The opinion in Aurora makes it clear that prior Appellate Division statements are simply incorrect and confused when they suggest that standing would be conferred by an assignment of the mortgage without delivery of the note. See, e.g., GRP Loan LLC v. Taylor 95 A.D.3d at 1174, 945 N.Y.S.2d 336; Deutsche Bank Trust Co. v. Codio, 94 A.D.3d 1040, 1041, 943 N.Y.S.2d 545 [2d Dept 2012].) For an excellent analysis of why these decisions are wrong, see Bank of New York Mellon v. Deane, 970 N.Y.S.2d 427  (N.Y. Sup. Ct. 2013).

The Aurora decision implicitly rejects such cases as Erobobo, which suppose that the failure to comply with a Pooling and Servicing Agreement would somehow prevent the servicer from foreclosing. In the present case, the loan was securitized in 2006, but the note was delivered to the servicer on May 20, 2010, only four days before filing the foreclosure action. This presented no problem at all the court. If the servicer had possession at the time of the filing of the case (as it did), it had standing. (I must concede, however, that the rejection is only implicit, since the Erobobo theory was not argued in Aurora.)

If there is a weakness in the Aurora decision, it is its failure to determine whether the note was negotiable, and (assuming it was) to analyze the application UCC Article 3’s “person entitled to enforce” language. But this is not much of a criticism, since it is very likely that under New York law, the right to enforce would be transferred by delivery of the note to the servicer even if the note were nonnegotiable.

It has taken the Court of Appeals a long time to get around to cleaning up this area of the law, but its work is exactly on target.

Assignments Not Standing up

The District Court of Appeal of the State of Florida (4th Dist.) ruled in Murray v. HSBC Bank USA et al., (No. 4D13-4316, Jan. 21, 2015) that HSBC did not have standing to foreclose. This case highlights the difficulties that so many judges have in applying the UCC appropriately in foreclosures. The Court quotes the trial court as stating,

     To me, that’s the only issue in the case; can this Court enter a judgment on what you say is that possession is enough without the [i]ndorsement.

      In every other respect they have it. They got the mortgage. They got the records. They got the servicing. They got the whole thing. They just don’t have the [i]ndorsement, and is that fatal?

       In other words do you have to go and get, and then start over again? That’s the question. I don’t know the answer. (2, n.1)

It is well documented that many, many courts have trouble applying the relevant provisions of the UCC in harmony with the relevant provisions of the state foreclosure procedure statute.

The District Court of Appeal goes to great efforts to get it right here, given that the trial court apparently punted on the analysis. I found the the Appendix to the opinion to be of particular of interest. It carefully walks through the chain of transfers to identify the “missing piece” that results in the HSBC’s lack of standing. It also distinguishes these transfers from those between servicers, which some courts conflate with transfers between those with the right to enforce a mortgage.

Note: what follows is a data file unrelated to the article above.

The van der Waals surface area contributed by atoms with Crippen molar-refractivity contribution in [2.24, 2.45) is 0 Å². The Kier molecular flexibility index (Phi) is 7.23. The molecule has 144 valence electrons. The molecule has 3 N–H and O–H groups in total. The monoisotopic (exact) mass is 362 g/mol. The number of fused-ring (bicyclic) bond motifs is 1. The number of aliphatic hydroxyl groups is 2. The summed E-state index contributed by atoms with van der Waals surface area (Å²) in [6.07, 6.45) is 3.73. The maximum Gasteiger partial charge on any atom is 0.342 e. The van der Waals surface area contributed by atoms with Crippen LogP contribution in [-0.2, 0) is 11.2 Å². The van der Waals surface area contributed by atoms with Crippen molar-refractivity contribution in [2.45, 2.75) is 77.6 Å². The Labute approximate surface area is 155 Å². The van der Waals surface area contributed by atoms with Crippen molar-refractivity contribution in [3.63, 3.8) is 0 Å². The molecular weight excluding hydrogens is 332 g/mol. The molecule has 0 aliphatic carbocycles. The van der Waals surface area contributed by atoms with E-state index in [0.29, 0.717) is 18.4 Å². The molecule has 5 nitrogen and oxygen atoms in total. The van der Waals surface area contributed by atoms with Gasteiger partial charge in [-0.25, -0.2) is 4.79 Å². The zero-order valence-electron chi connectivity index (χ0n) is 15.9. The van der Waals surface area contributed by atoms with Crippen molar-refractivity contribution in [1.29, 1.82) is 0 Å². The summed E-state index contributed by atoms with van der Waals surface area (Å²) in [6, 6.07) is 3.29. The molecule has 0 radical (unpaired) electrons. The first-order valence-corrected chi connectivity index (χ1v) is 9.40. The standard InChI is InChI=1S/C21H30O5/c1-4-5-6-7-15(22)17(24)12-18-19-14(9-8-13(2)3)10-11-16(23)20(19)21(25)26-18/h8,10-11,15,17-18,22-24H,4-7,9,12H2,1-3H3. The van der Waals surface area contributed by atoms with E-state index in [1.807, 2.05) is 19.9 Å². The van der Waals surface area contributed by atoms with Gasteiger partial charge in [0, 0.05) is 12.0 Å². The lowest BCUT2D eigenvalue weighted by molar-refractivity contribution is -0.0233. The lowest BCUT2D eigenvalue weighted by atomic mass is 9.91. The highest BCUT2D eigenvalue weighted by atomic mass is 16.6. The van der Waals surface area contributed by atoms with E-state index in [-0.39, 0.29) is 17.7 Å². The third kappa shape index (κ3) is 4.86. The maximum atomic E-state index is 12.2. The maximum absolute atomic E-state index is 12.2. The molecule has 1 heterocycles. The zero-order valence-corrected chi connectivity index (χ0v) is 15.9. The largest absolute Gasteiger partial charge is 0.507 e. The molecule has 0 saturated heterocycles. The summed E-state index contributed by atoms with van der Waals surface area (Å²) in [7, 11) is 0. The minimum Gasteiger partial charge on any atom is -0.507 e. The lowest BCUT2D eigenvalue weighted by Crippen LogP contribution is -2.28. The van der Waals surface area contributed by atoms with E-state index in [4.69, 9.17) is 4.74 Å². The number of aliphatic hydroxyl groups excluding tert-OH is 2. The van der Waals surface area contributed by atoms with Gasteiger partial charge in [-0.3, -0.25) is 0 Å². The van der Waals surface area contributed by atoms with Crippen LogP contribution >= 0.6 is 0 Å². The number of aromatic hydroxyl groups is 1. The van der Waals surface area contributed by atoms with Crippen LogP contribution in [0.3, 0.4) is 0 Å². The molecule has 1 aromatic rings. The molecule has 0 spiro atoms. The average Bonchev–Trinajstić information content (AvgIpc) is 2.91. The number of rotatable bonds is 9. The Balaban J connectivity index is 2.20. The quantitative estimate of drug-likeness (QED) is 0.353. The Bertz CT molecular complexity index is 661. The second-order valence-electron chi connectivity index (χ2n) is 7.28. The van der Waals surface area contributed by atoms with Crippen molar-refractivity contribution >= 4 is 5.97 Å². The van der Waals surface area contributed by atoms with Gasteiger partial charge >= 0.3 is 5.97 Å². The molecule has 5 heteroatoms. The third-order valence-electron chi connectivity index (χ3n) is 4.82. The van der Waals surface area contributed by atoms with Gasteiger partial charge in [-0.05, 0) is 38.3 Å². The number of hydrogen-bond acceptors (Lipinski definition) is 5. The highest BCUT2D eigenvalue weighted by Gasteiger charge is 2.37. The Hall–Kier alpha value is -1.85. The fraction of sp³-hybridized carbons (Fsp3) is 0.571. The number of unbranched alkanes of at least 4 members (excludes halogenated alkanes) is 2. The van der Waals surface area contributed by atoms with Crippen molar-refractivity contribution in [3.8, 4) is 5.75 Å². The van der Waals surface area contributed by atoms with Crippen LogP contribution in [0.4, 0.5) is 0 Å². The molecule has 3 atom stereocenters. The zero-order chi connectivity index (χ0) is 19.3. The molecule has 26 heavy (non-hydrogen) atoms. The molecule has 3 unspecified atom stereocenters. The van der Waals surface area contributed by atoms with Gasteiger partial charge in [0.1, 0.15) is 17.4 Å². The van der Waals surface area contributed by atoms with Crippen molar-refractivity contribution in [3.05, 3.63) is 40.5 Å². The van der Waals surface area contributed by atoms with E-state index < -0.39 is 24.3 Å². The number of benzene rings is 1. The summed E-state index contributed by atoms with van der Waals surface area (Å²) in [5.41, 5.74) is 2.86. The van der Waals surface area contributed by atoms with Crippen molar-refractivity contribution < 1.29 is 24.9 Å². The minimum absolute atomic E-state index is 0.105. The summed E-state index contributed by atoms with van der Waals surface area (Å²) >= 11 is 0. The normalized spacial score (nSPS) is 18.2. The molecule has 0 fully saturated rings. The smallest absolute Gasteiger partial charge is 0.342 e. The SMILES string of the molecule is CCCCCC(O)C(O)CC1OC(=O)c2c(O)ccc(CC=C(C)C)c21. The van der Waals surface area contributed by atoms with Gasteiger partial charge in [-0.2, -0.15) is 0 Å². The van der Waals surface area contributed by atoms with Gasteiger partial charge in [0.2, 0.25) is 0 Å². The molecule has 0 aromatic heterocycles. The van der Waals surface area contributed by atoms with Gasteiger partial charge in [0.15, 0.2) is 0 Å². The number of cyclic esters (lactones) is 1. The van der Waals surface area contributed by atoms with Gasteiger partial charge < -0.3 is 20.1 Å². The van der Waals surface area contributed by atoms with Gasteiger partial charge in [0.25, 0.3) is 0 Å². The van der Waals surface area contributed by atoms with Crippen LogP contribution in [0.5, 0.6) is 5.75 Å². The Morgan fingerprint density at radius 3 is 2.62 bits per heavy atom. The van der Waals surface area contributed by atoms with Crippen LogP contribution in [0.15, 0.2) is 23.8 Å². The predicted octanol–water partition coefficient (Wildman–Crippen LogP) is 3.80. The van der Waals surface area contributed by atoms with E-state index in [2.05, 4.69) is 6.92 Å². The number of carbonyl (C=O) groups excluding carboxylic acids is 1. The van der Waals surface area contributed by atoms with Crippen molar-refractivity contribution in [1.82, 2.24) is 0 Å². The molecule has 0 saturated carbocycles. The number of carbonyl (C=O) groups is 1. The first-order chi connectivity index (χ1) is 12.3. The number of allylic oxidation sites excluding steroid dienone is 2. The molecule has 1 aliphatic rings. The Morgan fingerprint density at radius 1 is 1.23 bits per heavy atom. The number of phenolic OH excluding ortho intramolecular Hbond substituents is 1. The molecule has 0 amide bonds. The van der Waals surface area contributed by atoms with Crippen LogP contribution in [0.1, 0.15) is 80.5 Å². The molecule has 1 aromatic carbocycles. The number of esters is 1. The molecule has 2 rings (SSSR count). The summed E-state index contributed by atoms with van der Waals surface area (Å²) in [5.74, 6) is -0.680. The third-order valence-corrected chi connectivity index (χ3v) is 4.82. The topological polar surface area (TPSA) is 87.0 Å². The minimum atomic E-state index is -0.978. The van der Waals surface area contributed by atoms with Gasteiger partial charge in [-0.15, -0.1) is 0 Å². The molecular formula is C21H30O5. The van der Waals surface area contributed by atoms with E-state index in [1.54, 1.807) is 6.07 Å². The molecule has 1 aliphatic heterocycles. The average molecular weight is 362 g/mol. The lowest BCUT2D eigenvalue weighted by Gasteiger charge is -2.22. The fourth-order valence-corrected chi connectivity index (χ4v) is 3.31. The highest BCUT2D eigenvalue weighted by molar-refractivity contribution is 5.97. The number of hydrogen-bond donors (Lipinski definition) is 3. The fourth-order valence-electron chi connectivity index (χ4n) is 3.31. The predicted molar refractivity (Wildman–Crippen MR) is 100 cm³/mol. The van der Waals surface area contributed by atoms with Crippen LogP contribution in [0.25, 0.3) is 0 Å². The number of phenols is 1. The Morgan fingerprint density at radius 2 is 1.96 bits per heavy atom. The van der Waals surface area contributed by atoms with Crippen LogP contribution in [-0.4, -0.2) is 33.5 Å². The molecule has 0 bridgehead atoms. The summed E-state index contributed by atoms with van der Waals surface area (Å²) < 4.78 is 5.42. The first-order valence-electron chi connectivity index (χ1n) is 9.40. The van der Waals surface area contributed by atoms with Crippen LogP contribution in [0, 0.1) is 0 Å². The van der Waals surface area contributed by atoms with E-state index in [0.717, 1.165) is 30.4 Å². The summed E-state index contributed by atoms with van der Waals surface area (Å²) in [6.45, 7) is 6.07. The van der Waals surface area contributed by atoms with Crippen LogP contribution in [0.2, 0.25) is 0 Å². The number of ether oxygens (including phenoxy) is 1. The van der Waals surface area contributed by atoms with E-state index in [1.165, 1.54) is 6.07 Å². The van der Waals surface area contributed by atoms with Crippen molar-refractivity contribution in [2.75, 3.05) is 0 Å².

From a law reform perspective, I wonder what should be done to get courts to apply the law as it is written, instead of just trying to get the gist of it right. Given that the Permanent Editorial  Board of the UCC has issued guidance in this area, I don’t think the issue is lack of clarity. Rather, I think it is just straightforward complexity — judges have a hard time going through all of the steps of the analysis. Can this area of law be simplified so that courts can achieve more just and equitable results? I wonder if Dale Whitman has any ideas . . ..

Whitman on Foreclosing on E-Note

Professor Dale Whitman posted a commentary on Good v. Wells Fargo Bank, 18 N.E.3d  618 (Ind. App. 2014) on the Dirt listserv. The case addresses whether a lender foreclosing a mortgage securing an electronic note must provide proof that it had “control” of the note when it filed the foreclosure action. This is an interesting new take on an old issue. Dale’s commentary reads:

By now, everyone is familiar with the requirements of UCC Article 3 with respect to enforcement of negotiable notes. Article 3 requires either proof that the party enforcing the note has possession of the original note, or as an alternative, requires submission of a lost note affidavit. With conventional paper notes, it has become common for courts in judicial foreclosure states to require, as a condition of standing to foreclose, that the note holder or its servicer have had possession of the note on the date the foreclosure complaint or petition was filed. This requirement is problematic if (as is often true) the endorsement on the note is undated. In such cases, the servicer will usually be expected to provide additional proof (commonly in the form of affidavits of employees of the holder and/or servicer) that the note had been delivered to the foreclosing party before the date of filing of the action. See, e.g., Deutsche Bank N.T. v. Beneficial New Mexico, Inc., 335 P.3d 217 (N.M. App. 2014); Boyd v. Wells Fargo Bank, N.A., 143 So.3d 1128 (Fla.App. 2014); U.S. Bank, N.A. v. Faruque, 991 N.Y.S.2d 630 (N.Y.App.Div. 2014).